On The Hot Seat In The Hyperscale Datacenter

As one of the dominant hyperscalers in the world, Microsoft is out there on the cutting edge, driving efficiencies on every front it can in server, storage, switching, software, and datacenter design. It has to or its capital budget and operational budgets for the Azure public cloud will eat it alive.

Microsoft caught open source hardware religion when it joined the Open Compute Project five years ago, which is when the software giant also decided to take on Amazon Web Services in the public cloud arena, trying to outrun Google’s Cloud Platform. It has succeeded, becoming the number two infrastructure and SaaS cloud on earth, but there is plenty of risk in this rich company’s heavy capital game.

While at the OCP Global Summit last week, we sat down and hat a conversation with Kushagra Vaid, distinguished engineer and general manager of Azure infrastructure at Microsoft. Like his peers at the biggest hyperscalers and public cloud builders, Vaid has one of the hardest jobs on earth, but you wouldn’t know it looking at him. (The elite of infrastructure in the United States – Urs Hölzle of Google, James Hamilton of Amazon Web Services, and Jason Taylor of Facebook – are some of the calmest, coolest, and collectedest cucumbers in the IT industry. Hmmm. , . . Correlation is not causation, but it is suspicious all the same.) We put Vaid on the hot seat, only to learn that he lives there, on the hottest seat on earth: the modern hyperscale datacenter. And it is only getting hotter.

Timothy Prickett Morgan: How much of the iron that Microsoft buys for Azure is based on the designs you contribute to the Open Compute Project at this point? For all I know, you also use machinery based on Facebook’s designs, or on Open19 stuff contributed by LinkedIn, or on more traditional OEM equipment.

Kushagra Vaid: A huge majority of the hardware that we buy is based on our Open Compute specifications. I would say north of 90 percent today, and that it has been ramping up over time but has been at that level for the past two or three years. For the remaining machinery, it is important to realize that not every type of hardware is covered by these specs, such as four-socket and eight-socket servers or for our hierarchical storage, where we need head nodes that have Fibre Channel connectivity as well as tape subsystems. It has a very long tail, and that less than 10 percent will shrink over time as the Open Compute specifications become more comprehensive.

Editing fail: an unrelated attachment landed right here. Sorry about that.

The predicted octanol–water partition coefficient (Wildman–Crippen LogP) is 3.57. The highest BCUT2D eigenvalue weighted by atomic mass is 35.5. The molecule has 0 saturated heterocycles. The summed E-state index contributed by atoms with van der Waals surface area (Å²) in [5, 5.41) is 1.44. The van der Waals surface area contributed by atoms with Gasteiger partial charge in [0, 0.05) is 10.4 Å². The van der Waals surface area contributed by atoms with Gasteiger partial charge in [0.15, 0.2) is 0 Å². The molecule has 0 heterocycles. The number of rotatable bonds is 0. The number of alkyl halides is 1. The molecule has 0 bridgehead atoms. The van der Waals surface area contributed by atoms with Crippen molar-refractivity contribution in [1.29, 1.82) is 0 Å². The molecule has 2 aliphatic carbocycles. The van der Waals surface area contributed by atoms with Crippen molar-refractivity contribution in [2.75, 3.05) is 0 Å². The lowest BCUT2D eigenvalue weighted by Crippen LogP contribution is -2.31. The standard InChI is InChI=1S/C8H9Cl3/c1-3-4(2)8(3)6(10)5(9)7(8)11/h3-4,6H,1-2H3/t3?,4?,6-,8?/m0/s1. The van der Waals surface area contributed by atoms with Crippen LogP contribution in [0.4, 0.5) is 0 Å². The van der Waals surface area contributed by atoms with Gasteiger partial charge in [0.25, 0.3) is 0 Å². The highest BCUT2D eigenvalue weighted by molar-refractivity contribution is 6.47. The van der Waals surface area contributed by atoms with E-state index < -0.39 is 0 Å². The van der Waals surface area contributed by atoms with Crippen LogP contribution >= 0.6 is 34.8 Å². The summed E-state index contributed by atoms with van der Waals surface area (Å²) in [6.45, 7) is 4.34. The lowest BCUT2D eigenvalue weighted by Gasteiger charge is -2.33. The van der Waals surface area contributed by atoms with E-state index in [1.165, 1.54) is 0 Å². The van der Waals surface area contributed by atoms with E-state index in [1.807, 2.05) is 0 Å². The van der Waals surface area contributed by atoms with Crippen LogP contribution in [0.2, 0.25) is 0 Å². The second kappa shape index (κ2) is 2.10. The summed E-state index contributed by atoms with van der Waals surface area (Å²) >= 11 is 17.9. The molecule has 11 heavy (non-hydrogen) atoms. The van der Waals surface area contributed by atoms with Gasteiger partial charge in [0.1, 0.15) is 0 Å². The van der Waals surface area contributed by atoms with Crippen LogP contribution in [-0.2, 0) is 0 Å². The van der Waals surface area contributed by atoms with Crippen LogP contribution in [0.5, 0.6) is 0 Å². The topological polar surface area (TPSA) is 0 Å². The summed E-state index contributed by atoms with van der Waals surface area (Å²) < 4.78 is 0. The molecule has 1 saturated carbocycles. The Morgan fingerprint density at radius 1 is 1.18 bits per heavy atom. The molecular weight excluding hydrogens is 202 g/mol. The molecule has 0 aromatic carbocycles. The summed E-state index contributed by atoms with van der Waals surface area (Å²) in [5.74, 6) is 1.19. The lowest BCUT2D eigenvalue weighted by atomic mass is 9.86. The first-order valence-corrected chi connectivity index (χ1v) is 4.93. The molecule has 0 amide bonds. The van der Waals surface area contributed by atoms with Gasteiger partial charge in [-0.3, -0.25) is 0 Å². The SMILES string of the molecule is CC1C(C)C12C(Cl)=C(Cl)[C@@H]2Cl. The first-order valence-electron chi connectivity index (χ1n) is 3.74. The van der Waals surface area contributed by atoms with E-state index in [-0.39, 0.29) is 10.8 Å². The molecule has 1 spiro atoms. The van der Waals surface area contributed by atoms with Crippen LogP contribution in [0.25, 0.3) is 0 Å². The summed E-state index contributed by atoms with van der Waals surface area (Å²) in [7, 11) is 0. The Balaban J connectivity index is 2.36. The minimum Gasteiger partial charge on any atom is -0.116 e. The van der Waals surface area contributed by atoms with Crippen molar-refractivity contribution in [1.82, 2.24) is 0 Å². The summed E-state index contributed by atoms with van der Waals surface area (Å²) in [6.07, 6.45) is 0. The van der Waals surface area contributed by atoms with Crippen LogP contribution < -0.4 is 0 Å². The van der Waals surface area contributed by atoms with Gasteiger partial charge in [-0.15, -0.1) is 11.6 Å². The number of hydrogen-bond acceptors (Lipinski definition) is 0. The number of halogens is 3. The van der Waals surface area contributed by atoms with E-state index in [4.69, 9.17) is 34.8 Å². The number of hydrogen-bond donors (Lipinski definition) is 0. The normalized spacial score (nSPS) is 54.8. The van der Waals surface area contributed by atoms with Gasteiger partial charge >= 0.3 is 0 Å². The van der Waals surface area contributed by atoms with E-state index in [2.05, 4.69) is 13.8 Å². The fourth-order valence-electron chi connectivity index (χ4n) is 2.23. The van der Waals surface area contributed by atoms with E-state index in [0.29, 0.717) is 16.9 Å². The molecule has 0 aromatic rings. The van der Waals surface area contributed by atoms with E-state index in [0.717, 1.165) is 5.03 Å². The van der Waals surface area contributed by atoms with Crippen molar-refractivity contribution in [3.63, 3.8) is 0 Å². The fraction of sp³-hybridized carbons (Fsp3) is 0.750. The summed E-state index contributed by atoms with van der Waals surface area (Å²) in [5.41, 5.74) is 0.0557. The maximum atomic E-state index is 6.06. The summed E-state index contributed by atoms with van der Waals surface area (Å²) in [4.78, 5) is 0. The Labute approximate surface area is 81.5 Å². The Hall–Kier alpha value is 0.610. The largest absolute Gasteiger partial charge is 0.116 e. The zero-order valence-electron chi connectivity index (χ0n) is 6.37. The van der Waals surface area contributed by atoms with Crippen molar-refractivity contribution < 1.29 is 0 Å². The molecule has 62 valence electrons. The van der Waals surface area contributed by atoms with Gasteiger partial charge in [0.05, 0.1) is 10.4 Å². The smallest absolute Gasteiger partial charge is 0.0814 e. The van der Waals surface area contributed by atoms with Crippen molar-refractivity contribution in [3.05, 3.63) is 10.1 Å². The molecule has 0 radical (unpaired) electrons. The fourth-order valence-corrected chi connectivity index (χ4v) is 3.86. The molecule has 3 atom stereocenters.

TPM: Microsoft joined the Open Compute Project a little more than five years ago. What I really want to know is the effect that joining OCP has had on the Azure build out. What would Azure have been like without OCP – would it have been more expensive or slower to go the normal OEM route, as I suspect, or would it not really had been possible to scale as far so fast at all. How much did this help Microsoft take on Amazon Web Services, which had such a big head start? There are only two companies that have any hope of catching up to AWS, and Google has to shake the trees for every enterprise customer, but Microsoft, thanks to that vast Windows Server enterprise base, only has to get them to push a button that says, “Backup SQL Server To Azure” and another button that says “Move Active Directory to Azure” and you have hyperscale immediately and potentially millions of customers.

Kushagra Vaid: [Laughter] The biggest benefit that I have seen – and you can actually see this when you walk the OCP Global Summit floor – is that the ODMs have taken our specs for Project Olympus and come up with all types of possibilities where it can be used. In the LinkedIn booth, for example, you will see Olympus servers put into a 19-inch rack. Others took Olympus and put it into the Open Rack. Others created storage SKUs that I never dreamed of. Others have taken Olympus motherboards and put them into GPU accelerated enclosures. The benefit for me is that I don’t have to prefetch and think about all of these possibilities about where I might need a certain kind of hardware, because the ecosystem is building all of these variants.